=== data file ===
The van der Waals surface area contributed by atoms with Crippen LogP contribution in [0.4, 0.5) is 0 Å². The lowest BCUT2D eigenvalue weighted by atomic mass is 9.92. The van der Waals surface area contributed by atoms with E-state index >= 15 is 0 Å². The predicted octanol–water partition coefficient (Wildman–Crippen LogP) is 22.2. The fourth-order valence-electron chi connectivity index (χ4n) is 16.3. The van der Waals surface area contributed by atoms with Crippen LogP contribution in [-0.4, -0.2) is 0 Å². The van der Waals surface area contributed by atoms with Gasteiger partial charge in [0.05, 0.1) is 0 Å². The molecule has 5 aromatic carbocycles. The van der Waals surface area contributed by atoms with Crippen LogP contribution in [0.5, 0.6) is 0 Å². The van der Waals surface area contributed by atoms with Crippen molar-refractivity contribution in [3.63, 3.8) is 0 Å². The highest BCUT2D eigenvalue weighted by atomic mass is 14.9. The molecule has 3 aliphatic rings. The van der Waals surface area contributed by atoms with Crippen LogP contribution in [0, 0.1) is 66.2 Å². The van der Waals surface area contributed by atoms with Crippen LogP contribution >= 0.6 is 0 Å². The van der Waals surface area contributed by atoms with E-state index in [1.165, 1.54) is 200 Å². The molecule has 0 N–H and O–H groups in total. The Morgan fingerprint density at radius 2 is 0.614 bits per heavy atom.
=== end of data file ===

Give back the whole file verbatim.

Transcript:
The van der Waals surface area contributed by atoms with Crippen LogP contribution in [0.4, 0.5) is 0 Å². The lowest BCUT2D eigenvalue weighted by atomic mass is 9.92. The van der Waals surface area contributed by atoms with E-state index >= 15 is 0 Å². The predicted octanol–water partition coefficient (Wildman–Crippen LogP) is 22.2. The fourth-order valence-electron chi connectivity index (χ4n) is 16.3. The van der Waals surface area contributed by atoms with Crippen LogP contribution in [-0.4, -0.2) is 0 Å². The van der Waals surface area contributed by atoms with Gasteiger partial charge in [0.05, 0.1) is 0 Å². The molecule has 5 aromatic carbocycles. The van der Waals surface area contributed by atoms with Crippen LogP contribution in [0.5, 0.6) is 0 Å². The van der Waals surface area contributed by atoms with Crippen molar-refractivity contribution in [3.63, 3.8) is 0 Å². The highest BCUT2D eigenvalue weighted by atomic mass is 14.9. The molecule has 3 aliphatic rings. The van der Waals surface area contributed by atoms with Crippen LogP contribution in [0, 0.1) is 66.2 Å². The van der Waals surface area contributed by atoms with Crippen LogP contribution >= 0.6 is 0 Å². The van der Waals surface area contributed by atoms with E-state index in [1.165, 1.54) is 200 Å². The molecule has 0 N–H and O–H groups in total. The Morgan fingerprint density at radius 2 is 0.614 bits per heavy atom.